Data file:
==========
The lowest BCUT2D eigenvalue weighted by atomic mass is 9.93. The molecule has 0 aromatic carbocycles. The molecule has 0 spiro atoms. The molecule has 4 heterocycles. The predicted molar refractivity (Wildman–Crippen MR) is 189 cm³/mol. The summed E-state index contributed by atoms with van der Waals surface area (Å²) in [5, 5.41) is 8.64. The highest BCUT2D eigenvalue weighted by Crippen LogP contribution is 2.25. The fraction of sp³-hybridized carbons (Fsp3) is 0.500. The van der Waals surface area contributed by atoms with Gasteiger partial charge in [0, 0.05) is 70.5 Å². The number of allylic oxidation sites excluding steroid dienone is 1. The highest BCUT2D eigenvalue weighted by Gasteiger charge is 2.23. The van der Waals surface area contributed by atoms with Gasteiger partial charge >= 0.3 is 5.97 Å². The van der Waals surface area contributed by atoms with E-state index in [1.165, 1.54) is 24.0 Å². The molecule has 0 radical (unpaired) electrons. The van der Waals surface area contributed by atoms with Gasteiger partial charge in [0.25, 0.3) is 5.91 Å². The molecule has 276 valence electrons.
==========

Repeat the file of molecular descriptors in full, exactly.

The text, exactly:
The lowest BCUT2D eigenvalue weighted by atomic mass is 9.93. The molecule has 0 aromatic carbocycles. The molecule has 0 spiro atoms. The molecule has 4 heterocycles. The predicted molar refractivity (Wildman–Crippen MR) is 189 cm³/mol. The summed E-state index contributed by atoms with van der Waals surface area (Å²) in [5, 5.41) is 8.64. The highest BCUT2D eigenvalue weighted by Crippen LogP contribution is 2.25. The fraction of sp³-hybridized carbons (Fsp3) is 0.500. The van der Waals surface area contributed by atoms with Gasteiger partial charge in [0, 0.05) is 70.5 Å². The number of allylic oxidation sites excluding steroid dienone is 1. The highest BCUT2D eigenvalue weighted by Gasteiger charge is 2.23. The van der Waals surface area contributed by atoms with Gasteiger partial charge >= 0.3 is 5.97 Å². The van der Waals surface area contributed by atoms with E-state index in [1.165, 1.54) is 24.0 Å². The molecule has 0 radical (unpaired) electrons. The van der Waals surface area contributed by atoms with Gasteiger partial charge in [0.25, 0.3) is 5.91 Å². The molecule has 276 valence electrons.